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|The State Of Climate Change And Health In The United States by Terrancal: 8:16am On Dec 10, 2020|
In the United States, the human suffering and death during the COVID-19 pandemic demonstrate the harsh consequences that can occur when science is disregarded and responses to existing evidence are delayed, ineffective, and inequitable—or altogether absent. Importantly, the toll of the pandemic should be seen as a forewarning of the future; there will be far-reaching and accelerated health consequences of climate change if the U.S. fails to appropriately respond to the current evidence. Globally, greenhouse gas (GHG) emissions must be reduced by almost half over the next decade to keep global temperature rise to “well below 2°C”, requiring a 7.6% reduction in GHG emissions every year.
The U.S. also faces a long-overdue reckoning for centuries of systemic racism, which continues to drive many health inequities and injustices. Climate change exacerbates the health consequences of both the COVID-19 pandemic and systemic racism, especially against the backdrop of a neglected public health system. Climate change action, perhaps now more than ever, is a critical component for achieving optimal health and health equity in the U.S.
The effects of climate change worldwide and in the U.S. are undeniable and worsening, with wide-ranging impacts on health and the economy. Globally, the six warmest years in recorded history occurred between 2014-2019, with 2019 the second warmest. In the U.S., states like Alaska, Georgia, and North Carolina had record high temperatures in 2019.
In 2019, older persons, or individuals over the age of 65, experienced over 102 million more days of heatwave exposure in the U.S. compared with the 1986-2005 baseline. Eight out of the ten highest-ranking years of heatwave exposure among older adults, a population especially vulnerable to heat, have occurred since 2010 in the U.S. In the past two decades, heat-related mortality for older persons has almost doubled, reaching a record high of 19,000 deaths in 2018.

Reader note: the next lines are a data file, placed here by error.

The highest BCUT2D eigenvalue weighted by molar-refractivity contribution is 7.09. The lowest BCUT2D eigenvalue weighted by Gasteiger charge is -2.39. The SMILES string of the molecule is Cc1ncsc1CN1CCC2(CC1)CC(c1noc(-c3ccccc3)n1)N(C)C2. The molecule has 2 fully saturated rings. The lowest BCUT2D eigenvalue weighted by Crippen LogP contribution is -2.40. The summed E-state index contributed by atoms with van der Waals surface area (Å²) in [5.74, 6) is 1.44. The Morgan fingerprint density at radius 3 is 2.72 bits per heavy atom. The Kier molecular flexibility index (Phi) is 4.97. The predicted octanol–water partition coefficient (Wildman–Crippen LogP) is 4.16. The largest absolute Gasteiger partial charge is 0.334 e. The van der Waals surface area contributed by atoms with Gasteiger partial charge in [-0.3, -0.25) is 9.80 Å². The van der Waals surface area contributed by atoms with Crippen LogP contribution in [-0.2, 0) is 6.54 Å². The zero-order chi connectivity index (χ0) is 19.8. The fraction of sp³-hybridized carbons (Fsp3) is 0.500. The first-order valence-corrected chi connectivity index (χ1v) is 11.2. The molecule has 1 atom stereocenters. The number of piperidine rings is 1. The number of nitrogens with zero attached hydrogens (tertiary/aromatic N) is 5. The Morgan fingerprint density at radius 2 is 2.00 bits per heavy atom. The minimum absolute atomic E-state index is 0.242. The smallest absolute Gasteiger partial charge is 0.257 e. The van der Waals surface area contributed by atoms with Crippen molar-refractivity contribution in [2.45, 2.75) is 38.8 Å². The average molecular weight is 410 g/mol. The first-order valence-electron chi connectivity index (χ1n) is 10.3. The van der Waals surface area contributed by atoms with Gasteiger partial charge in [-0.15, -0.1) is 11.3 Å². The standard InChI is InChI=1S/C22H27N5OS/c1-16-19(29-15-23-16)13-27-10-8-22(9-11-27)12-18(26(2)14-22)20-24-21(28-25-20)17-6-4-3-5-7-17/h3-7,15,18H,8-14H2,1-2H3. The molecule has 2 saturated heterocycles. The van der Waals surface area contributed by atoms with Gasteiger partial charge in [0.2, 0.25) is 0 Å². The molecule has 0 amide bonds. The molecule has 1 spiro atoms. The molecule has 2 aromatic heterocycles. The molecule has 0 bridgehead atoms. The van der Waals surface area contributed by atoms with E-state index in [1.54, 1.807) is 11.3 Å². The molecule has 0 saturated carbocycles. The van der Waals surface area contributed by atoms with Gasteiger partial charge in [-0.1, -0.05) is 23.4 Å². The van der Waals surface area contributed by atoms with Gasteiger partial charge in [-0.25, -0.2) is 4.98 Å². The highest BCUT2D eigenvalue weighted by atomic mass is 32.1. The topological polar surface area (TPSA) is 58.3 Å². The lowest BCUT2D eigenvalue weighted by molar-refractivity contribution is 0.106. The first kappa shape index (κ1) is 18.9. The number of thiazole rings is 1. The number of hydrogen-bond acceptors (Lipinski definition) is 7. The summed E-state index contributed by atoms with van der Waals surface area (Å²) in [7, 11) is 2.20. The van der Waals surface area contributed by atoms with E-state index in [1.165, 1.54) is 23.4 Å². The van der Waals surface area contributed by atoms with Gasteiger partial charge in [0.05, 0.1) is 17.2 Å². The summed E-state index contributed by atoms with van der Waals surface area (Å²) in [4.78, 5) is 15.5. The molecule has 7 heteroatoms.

The U.S. saw a total of 2 billion potential hours of labor lost due to extreme heat across the service, manufacturing, agricultural, and construction sectors in 2019 (with 540 million potential hours lost in construction alone), placing the 2015-2019 average 63% higher than the 1990-1994 average. A conservative estimated total of $45 billion dollars of potential earnings were lost across these four sectors in 2015.
Climate change has exacerbated the deterioration of extreme weather, which also directly affects people's health. Under the raging situation of coronavirus, it is still hoped that relevant departments can take countermeasures.
|Re: The State Of Climate Change And Health In The United States by mm22gg: 8:49am On Dec 12, 2020|
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